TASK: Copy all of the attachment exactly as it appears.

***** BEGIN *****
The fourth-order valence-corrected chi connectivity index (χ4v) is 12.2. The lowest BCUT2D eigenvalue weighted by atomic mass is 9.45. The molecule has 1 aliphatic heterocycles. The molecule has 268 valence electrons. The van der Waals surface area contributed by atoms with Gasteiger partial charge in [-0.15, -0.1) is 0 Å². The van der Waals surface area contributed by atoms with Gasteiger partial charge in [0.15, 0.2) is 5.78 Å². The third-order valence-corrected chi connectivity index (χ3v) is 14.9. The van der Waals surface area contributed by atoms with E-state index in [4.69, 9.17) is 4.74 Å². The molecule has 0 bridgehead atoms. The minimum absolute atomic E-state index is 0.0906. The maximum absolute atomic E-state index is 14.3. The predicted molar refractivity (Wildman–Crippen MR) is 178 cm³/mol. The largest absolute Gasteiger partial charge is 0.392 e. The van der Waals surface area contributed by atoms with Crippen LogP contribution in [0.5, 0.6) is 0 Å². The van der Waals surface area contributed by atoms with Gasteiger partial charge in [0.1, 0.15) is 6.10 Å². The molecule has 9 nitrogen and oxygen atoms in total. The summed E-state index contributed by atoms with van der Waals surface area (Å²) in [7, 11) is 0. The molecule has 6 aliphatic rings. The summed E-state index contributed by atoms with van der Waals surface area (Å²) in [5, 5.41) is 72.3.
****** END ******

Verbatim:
The fourth-order valence-corrected chi connectivity index (χ4v) is 12.2. The lowest BCUT2D eigenvalue weighted by atomic mass is 9.45. The molecule has 1 aliphatic heterocycles. The molecule has 268 valence electrons. The van der Waals surface area contributed by atoms with Gasteiger partial charge in [-0.15, -0.1) is 0 Å². The van der Waals surface area contributed by atoms with Gasteiger partial charge in [0.15, 0.2) is 5.78 Å². The third-order valence-corrected chi connectivity index (χ3v) is 14.9. The van der Waals surface area contributed by atoms with E-state index in [4.69, 9.17) is 4.74 Å². The molecule has 0 bridgehead atoms. The minimum absolute atomic E-state index is 0.0906. The maximum absolute atomic E-state index is 14.3. The predicted molar refractivity (Wildman–Crippen MR) is 178 cm³/mol. The largest absolute Gasteiger partial charge is 0.392 e. The van der Waals surface area contributed by atoms with Crippen LogP contribution in [0.5, 0.6) is 0 Å². The van der Waals surface area contributed by atoms with Gasteiger partial charge in [0.1, 0.15) is 6.10 Å². The molecule has 9 nitrogen and oxygen atoms in total. The summed E-state index contributed by atoms with van der Waals surface area (Å²) in [7, 11) is 0. The molecule has 6 aliphatic rings. The summed E-state index contributed by atoms with van der Waals surface area (Å²) in [5, 5.41) is 72.3.